EclipsePlus designers can implement a wide range of devices with the same design flow for FPGAs, including custom logic blocks or custom digital-specific components such as VCOs, PLLs, SerDes elements, and complex components data converters.

4. Free, open-source software

The EclipsePlus design is available as free, open-source software. The EclipsePlus design file is available on the Quicklogic website. The source code files are also included in the distribution of the EclipsePlus design and provide a complete description of its architecture.

Quicklogic also publishes an EclipsePlus project on Github, providing a full description of each member part and its associated sources. FPGAs are widely used for complex digital applications such as high-performance image processing and video processing because they provide a wide range of programmable functions with low power consumption.

The EclipsePlus devices can meet the needs needed for design engineers, allowing them to implement very large systems at a low cost with high-performance capabilities.

Quicklogic is the only company that can offer a complete solution using an open-source design, software, and hardware.

The EclipsePlus Family is an open-source design that allows developers to customize a wide range of programmable logic elements and use them in FPGA design. The EclipsePlus devices depend on the same design used to manufacture the highly successful members of the Quicklogic family, providing advanced PL capabilities without the significant cost increase of development tools. In addition, the EclipsePlus can allow rapid implementation of custom digital-specific components at low cost and low power consumption by designers already familiar with FPGA designs for custom digital applications.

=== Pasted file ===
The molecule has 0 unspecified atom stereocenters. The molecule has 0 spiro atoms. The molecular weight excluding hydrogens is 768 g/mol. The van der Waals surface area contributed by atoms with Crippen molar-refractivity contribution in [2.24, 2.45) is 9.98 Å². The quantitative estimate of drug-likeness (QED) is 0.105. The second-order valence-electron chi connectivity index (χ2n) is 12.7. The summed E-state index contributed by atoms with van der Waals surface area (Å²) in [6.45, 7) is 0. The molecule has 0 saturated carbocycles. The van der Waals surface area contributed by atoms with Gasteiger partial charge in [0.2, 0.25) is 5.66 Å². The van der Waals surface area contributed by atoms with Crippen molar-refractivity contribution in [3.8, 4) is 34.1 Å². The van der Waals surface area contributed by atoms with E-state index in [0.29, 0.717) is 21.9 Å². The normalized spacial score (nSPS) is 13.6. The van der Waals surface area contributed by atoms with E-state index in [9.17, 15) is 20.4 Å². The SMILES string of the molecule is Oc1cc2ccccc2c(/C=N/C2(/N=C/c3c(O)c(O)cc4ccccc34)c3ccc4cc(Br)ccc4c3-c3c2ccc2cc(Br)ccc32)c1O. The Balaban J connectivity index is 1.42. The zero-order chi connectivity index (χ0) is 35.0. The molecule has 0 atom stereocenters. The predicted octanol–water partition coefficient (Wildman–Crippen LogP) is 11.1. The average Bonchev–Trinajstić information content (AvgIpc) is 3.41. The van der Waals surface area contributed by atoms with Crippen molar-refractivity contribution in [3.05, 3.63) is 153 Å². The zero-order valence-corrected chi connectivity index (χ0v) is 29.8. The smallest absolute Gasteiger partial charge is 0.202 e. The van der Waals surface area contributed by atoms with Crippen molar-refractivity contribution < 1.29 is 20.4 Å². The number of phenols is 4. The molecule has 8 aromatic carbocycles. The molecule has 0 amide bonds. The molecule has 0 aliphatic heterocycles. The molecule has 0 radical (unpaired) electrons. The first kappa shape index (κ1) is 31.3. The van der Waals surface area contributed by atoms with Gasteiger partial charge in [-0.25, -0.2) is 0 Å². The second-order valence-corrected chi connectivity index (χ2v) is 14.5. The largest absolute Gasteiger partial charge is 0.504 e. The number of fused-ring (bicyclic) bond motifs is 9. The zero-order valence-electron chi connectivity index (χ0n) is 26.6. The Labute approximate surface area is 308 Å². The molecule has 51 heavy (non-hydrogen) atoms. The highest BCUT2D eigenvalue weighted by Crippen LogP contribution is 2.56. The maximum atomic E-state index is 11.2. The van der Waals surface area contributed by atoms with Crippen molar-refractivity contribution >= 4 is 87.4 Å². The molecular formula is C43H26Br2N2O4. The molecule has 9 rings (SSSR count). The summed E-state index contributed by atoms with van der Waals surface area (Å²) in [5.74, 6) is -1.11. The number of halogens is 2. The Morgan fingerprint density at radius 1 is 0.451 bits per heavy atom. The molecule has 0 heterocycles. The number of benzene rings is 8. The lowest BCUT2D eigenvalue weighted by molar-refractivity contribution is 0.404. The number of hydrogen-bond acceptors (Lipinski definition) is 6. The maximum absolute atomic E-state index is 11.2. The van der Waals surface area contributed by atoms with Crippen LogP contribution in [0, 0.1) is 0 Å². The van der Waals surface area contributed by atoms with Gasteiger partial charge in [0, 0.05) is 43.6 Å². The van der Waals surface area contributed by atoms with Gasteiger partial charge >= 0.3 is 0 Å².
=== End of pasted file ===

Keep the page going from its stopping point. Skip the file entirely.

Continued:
To install, first start the installation application:

1. Check the size of the EclipsePlus by clicking on the “Get File” button. This will download a file used to create a configuration file.

2. Open the “Eclipse-Plus-Firmware-[version]-BINARY-EN” (e.g., Eclipse-Plus-Firmware-1.2.2-BINARY-EN). If this is a .vhd file, copy it to a directory on your computer, then extract it using VC++ or some other C++ compiler generating tool.

3. Copy the “Eclipse-Plus-Firmware-1.2.2-BINARY-EN” file to the directory where you install your EclipsePlus, and rename it to “eclipseplus.hex”.

4. Open Upc_LcdxDriver_Win32 (EclipsePlus Projects) and select “run” from the top menu. The driver should then install automatically, displaying some messages about start-up and performing some initial configuration in your computer’s operating system for you.

5. If the driver does not install automatically, click “install” on the first screen of the driver, it will then run, and you must restart it whenever you want to open an EclipsePlus project.

6. Return to your EclipsePlus project directory and click on “open project” on the Upc_Lcd driver application that you see running on your computer’s desktop (or from a shortcut icon), giving an appropriate name in the open file dialogue box.

7. Your EclipsePlus should then start showing a blank screen for about two seconds before displaying whatever program you have written using the EclipsePlus controller (a typical program would require programming of various logic elements).

8. Close the Upc_Lcdx driver.